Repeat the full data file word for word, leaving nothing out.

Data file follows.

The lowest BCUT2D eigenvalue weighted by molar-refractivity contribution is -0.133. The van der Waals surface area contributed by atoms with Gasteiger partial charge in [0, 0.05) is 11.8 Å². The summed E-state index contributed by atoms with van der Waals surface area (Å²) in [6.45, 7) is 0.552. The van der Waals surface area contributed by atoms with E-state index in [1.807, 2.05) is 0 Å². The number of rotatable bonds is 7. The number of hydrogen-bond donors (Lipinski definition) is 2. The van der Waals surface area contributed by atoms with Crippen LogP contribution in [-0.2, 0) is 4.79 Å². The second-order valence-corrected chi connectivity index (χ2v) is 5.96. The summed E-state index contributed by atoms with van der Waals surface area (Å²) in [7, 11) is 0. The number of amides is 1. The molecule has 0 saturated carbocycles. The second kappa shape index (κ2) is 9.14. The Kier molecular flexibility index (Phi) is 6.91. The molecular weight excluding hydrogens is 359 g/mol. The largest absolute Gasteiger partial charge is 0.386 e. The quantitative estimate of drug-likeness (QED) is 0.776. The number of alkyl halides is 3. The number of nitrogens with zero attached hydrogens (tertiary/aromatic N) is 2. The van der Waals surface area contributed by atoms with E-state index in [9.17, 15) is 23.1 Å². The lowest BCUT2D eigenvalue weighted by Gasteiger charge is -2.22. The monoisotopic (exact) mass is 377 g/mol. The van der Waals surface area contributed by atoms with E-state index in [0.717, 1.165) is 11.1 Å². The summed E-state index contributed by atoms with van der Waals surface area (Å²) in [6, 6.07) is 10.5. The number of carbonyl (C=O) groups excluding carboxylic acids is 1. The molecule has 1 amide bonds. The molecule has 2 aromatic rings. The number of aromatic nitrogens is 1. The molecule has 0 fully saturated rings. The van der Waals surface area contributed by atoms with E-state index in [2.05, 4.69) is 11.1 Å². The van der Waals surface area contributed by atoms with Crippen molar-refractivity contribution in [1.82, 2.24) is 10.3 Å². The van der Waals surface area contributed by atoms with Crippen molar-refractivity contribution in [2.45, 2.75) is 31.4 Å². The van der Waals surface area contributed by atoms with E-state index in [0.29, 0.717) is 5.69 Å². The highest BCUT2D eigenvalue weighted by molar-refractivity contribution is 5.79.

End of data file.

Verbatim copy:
The lowest BCUT2D eigenvalue weighted by molar-refractivity contribution is -0.133. The van der Waals surface area contributed by atoms with Gasteiger partial charge in [0, 0.05) is 11.8 Å². The summed E-state index contributed by atoms with van der Waals surface area (Å²) in [6.45, 7) is 0.552. The van der Waals surface area contributed by atoms with E-state index in [1.807, 2.05) is 0 Å². The number of rotatable bonds is 7. The number of hydrogen-bond donors (Lipinski definition) is 2. The van der Waals surface area contributed by atoms with Crippen LogP contribution in [-0.2, 0) is 4.79 Å². The second-order valence-corrected chi connectivity index (χ2v) is 5.96. The summed E-state index contributed by atoms with van der Waals surface area (Å²) in [7, 11) is 0. The number of amides is 1. The molecule has 0 saturated carbocycles. The second kappa shape index (κ2) is 9.14. The Kier molecular flexibility index (Phi) is 6.91. The molecular weight excluding hydrogens is 359 g/mol. The largest absolute Gasteiger partial charge is 0.386 e. The quantitative estimate of drug-likeness (QED) is 0.776. The number of alkyl halides is 3. The number of nitrogens with zero attached hydrogens (tertiary/aromatic N) is 2. The van der Waals surface area contributed by atoms with E-state index in [9.17, 15) is 23.1 Å². The lowest BCUT2D eigenvalue weighted by Gasteiger charge is -2.22. The monoisotopic (exact) mass is 377 g/mol. The van der Waals surface area contributed by atoms with E-state index in [0.717, 1.165) is 11.1 Å². The summed E-state index contributed by atoms with van der Waals surface area (Å²) in [6, 6.07) is 10.5. The number of carbonyl (C=O) groups excluding carboxylic acids is 1. The molecule has 1 amide bonds. The molecule has 2 aromatic rings. The number of aromatic nitrogens is 1. The molecule has 0 fully saturated rings. The van der Waals surface area contributed by atoms with E-state index in [2.05, 4.69) is 11.1 Å². The van der Waals surface area contributed by atoms with Crippen molar-refractivity contribution in [1.82, 2.24) is 10.3 Å². The van der Waals surface area contributed by atoms with Crippen molar-refractivity contribution in [2.45, 2.75) is 31.4 Å². The van der Waals surface area contributed by atoms with E-state index in [0.29, 0.717) is 5.69 Å². The highest BCUT2D eigenvalue weighted by molar-refractivity contribution is 5.79.